park2-sfSpan-v2

*Twenty five years after the Central Park jogger case polarized New York City, the dark chapter appears to be closing with a proposal for the city to pay a $40 million civil rights settlement to the five black and Hispanic men wrongfully convicted in the case, a source with knowledge of the settlement told CNN on Friday.

The horrific beating and rape of a white female jogger in Central Park in 1989, and the arrest of the young men divided the city along racial lines and became emblematic of a state of rampant crime. Five minority teenagers, who became known as the Central Park Five, were coerced amid public uproar into making incriminating statements and convicted in 1990.

The proposed agreement between the city law department and the five men — who served between seven and 13 years in prison — averages about $1 million per year of incarceration, according to the source.

wpid-central-park-5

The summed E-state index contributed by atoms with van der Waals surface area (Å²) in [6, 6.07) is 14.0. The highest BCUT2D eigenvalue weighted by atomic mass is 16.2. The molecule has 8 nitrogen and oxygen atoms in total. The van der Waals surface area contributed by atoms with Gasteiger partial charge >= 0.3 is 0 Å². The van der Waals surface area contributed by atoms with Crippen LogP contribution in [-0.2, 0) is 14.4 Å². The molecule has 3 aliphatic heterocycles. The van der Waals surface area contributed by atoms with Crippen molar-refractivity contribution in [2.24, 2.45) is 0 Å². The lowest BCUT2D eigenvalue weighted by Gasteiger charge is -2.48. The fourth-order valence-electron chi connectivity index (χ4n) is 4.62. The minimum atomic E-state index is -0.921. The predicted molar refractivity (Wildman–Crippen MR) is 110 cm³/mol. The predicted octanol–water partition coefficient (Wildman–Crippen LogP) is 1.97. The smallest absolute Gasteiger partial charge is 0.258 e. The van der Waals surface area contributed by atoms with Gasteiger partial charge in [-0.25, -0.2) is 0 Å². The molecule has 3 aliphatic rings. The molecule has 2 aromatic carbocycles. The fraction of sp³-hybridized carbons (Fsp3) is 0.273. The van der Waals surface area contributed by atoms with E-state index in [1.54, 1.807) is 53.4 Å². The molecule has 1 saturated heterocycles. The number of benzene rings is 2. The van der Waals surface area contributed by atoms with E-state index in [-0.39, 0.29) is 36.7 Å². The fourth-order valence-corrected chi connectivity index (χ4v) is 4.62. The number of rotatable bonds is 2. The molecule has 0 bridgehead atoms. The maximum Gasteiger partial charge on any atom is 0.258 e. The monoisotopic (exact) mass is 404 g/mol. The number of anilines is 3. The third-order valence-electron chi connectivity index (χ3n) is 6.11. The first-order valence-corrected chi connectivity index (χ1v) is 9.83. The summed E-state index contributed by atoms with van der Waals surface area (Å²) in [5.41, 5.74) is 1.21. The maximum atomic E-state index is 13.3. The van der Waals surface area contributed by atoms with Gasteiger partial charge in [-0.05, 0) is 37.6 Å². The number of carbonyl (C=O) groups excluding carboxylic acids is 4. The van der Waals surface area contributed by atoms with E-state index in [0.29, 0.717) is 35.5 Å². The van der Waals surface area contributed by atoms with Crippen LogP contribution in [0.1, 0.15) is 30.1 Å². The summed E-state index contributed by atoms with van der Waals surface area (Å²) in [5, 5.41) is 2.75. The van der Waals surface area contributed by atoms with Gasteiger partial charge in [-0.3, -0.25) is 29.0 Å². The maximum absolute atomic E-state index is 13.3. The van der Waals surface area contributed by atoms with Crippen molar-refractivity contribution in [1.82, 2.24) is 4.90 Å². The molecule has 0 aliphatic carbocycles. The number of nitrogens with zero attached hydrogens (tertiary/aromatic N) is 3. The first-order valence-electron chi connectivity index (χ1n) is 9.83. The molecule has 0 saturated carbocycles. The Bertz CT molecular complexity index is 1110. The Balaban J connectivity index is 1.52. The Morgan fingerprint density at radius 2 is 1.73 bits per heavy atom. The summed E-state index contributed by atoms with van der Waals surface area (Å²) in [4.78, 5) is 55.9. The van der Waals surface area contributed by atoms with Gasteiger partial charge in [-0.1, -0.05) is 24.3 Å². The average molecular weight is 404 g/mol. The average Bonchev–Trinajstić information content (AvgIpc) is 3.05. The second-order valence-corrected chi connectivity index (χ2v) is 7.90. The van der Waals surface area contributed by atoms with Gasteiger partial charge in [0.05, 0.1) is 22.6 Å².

One of the men, Kharey Wise, served 13 years in prison. Kevin Richardson, Antron McCray, Yusef Salaam and Raymond Santana Jr. each served about seven years.

The proposed settlement still has to be approved by the city comptroller and then submitted for approval to Judge Deborah Batts of the U.S. District Court in Manhattan, where the men filed their civil rights lawsuit. The source said a formal announcement on the settlement would be made next week. The agreement was first reported in The New York Times.

In a statement Friday, the city comptroller’s office said it had received the agreement.

“As with all proposed settlements, under our Charter-mandated authority, we will do our due diligence and provide feedback to ensure that any settlement we approve is in the best interests of the City,” the statement said.

The-Central-Park-Five

A civil rights lawsuit filed by the five men accused police and prosecutors of false arrest, malicious prosecution and a racially motivated conspiracy. The administration of former mayor Michael Bloomberg fought the case, but his successor, Bill de Blasio, pledged to settle the suit before taking office.